There’s a burbled hum in the air as people thread their way past tables and peer into boxes.
The regulars have arrived early, and settled into an eccentric collection of seats.
It’s first come, first served, and old hands know the score. A sagging armchair, or cast-offs from Victorian dining sets – you won’t find generic plastic seating here.
Some people wave their hand in greeting, while tightly clutching white sheets of paper.
Those who don’t frequent the hall so often stand on the outskirts, aloof and almost watchful.
By the time it reaches 10am, it’s standing room only – with the crowd spilling out into the corridor.
Graham Lumsden pops his head round the door, smart blue blazer and tie in place.
“Is this your first time?” he asks, eyebrows raised in question.
I smile and nod, while admiring a pair of red vintage telephone sets in a dusty box.
“Good luck,” Graham grins, and makes a hasty retreat.
He’s not overseeing proceedings today, but is well known to dozens of prospective bidders.
His colleague, Steve Donaldson, clears his throat and a hush descends on the room.
The sale has begun, and within seconds, Steve brings the gavel down with a sharp thud.
A vintage tea box sells for £8, a Joseph Farquharson print for £10.
“Sheep and snow as always,” remarks Steve, before the more desirable items are up.
The telephones fetch £180, a Chopard watch goes for £2,000.
Prices vary dramatically, but for the auctioneers there are few surprises – in the sales room at least.
John Milne is somewhat of an institution in the Granite City, and the family-run business was founded in 1867.
Now fourth generation, it remains a major auction house in the north-east.
The small team, which consists of seven members of staff, travel across Scotland – often at the invitation of private collectors.
The business started life on Adelphi, and now resides in former church halls on North Silver Street in Aberdeen city centre.
You won’t find plush carpeting or the influence of technology, indeed the thick granite walls mean internet signal cannot be relied upon for people to bid online.
But the old-school charm somehow works, with bare floorboards and high rafters.
Each room is meticulously organised, and it can take hours for the experienced team to sort through boxes before a price can be decided upon.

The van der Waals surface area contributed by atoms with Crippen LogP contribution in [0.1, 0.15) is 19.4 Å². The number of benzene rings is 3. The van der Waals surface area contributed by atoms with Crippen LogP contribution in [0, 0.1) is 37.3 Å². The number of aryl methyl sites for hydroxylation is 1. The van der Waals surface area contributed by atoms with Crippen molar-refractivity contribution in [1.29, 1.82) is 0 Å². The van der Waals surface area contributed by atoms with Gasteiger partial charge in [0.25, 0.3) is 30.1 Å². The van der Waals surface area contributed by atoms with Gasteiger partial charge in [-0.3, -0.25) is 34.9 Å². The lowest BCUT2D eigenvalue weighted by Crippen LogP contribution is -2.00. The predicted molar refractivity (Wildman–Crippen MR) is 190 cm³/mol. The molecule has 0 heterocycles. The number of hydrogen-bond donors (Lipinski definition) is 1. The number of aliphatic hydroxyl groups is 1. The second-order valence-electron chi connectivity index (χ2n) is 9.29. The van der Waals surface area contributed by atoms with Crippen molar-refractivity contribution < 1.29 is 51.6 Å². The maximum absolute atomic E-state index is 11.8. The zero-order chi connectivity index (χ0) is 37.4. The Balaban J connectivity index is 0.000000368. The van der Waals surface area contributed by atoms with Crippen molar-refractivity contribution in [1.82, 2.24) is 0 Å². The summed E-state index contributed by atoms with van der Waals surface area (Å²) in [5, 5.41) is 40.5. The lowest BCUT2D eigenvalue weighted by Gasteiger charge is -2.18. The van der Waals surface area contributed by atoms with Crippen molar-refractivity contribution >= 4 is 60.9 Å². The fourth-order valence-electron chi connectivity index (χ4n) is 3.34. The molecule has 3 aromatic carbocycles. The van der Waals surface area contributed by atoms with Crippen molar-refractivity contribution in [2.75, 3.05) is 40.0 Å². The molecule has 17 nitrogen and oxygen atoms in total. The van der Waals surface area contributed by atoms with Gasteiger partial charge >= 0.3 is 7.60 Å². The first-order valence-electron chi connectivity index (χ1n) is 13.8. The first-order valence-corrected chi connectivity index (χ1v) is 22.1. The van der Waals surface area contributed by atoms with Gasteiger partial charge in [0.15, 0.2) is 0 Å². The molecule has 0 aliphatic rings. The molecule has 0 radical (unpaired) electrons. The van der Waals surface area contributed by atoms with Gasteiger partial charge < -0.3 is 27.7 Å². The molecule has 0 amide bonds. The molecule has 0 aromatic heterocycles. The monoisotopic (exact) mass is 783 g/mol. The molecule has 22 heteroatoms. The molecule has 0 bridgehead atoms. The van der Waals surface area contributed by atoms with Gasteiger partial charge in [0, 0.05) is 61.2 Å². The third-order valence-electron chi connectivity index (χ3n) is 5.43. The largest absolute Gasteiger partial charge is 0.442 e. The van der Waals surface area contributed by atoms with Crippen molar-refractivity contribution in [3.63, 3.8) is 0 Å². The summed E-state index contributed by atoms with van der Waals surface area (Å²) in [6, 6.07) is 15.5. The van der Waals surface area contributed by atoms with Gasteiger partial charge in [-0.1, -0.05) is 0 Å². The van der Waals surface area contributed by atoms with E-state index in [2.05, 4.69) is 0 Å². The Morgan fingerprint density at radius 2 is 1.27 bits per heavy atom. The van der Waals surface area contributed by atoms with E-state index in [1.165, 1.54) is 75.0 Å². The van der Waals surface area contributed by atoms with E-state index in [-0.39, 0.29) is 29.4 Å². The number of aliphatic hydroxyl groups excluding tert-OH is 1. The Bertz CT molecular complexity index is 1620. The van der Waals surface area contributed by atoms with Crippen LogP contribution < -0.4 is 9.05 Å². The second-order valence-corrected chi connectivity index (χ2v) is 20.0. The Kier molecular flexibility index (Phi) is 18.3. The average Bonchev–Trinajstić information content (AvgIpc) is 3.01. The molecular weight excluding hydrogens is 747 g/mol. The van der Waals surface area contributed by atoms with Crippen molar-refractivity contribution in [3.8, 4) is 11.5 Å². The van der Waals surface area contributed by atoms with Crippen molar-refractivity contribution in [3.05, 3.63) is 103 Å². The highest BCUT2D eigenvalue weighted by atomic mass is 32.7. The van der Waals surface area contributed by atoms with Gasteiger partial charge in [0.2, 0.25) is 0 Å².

I catch up with Graham the following day, for if he’s not in the sales room, he is normally “out on jobs”.
“You don’t mind mess do you,” he says, motioning at his office.
Paintings are propped up against the wall, and cabinets are groaning with books.
On closer inspection, the collection is, in fact, house inventories, which go back more than 100 years.
“People quite often request to take a look, it’s a way of looking at their family history,” says Graham.
The telephone trills, and Graham waits a second before settling back into his chair.
“We had a flier at the auction yesterday,” he says.
“A box of records, they fetched far more than what we thought.
“As an auctioneer, you’ve got an idea what price an item will fetch.
“I think I’ve been an auctioneer for around 40 years now.
“I started off as a clerk here when I was 20, I’m born and bred Aberdeen.
“I had the interview on the Friday and started on the Monday.
“I’ve been here ever since.
“In those days, there were sales on Monday, Wednesday and Thursday.
“We used to have a back lane sale, literally a sale on the back lane.
“It would be chucking it down with rain, and I’d be standing there with a notepad and pencil trying to take notes.
“I think someone probably told me to have a go at selling.
“I know a lot of the customers, some have been coming here for years. You know who is going to buy what.
“If you’ve not seen a dealer for however many years and they suddenly turn up, you know there is something that they want.”
Graham believes that the popularity of TV programmes such as Antiques Roadshow means people now have a greater understanding of auctions, and are eager to attend.
Indeed, the Antiques Road Trip will be filming at John Milne in April.
“We’ve been on a few shows before. I think you can chart changing times in an auction room,” he says.
We head up a wide staircase to the sales room, where dozens of items are being laid out for the next auction.
“Viewers can come here every Tuesday, and if they want to make a bid on something but can’t attend the auction, they let us know how high they’ll go,” says Graham.